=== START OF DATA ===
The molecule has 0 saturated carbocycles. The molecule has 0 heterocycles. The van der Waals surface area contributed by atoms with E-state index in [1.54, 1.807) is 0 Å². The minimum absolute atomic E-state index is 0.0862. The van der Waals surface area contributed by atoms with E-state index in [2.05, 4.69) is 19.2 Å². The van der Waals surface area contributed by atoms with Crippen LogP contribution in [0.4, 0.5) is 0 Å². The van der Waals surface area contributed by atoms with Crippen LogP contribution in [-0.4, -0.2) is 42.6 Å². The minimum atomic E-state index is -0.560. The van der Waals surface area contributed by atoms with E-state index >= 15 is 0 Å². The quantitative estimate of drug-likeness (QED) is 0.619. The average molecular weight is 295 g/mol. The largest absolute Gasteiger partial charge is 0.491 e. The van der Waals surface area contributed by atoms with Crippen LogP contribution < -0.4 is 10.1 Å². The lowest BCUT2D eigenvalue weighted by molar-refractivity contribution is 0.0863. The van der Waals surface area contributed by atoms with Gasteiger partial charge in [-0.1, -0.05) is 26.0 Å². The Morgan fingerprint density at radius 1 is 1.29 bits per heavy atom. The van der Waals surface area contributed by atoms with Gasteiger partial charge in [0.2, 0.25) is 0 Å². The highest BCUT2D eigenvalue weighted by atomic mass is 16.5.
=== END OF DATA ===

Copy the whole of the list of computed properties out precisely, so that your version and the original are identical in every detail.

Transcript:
The molecule has 0 saturated carbocycles. The molecule has 0 heterocycles. The van der Waals surface area contributed by atoms with E-state index in [1.54, 1.807) is 0 Å². The minimum absolute atomic E-state index is 0.0862. The van der Waals surface area contributed by atoms with E-state index in [2.05, 4.69) is 19.2 Å². The van der Waals surface area contributed by atoms with Crippen LogP contribution in [0.4, 0.5) is 0 Å². The van der Waals surface area contributed by atoms with Crippen LogP contribution in [-0.4, -0.2) is 42.6 Å². The minimum atomic E-state index is -0.560. The van der Waals surface area contributed by atoms with E-state index >= 15 is 0 Å². The quantitative estimate of drug-likeness (QED) is 0.619. The average molecular weight is 295 g/mol. The largest absolute Gasteiger partial charge is 0.491 e. The van der Waals surface area contributed by atoms with Crippen LogP contribution < -0.4 is 10.1 Å². The lowest BCUT2D eigenvalue weighted by molar-refractivity contribution is 0.0863. The van der Waals surface area contributed by atoms with Gasteiger partial charge in [-0.1, -0.05) is 26.0 Å². The Morgan fingerprint density at radius 1 is 1.29 bits per heavy atom. The van der Waals surface area contributed by atoms with Gasteiger partial charge in [0.2, 0.25) is 0 Å². The highest BCUT2D eigenvalue weighted by atomic mass is 16.5.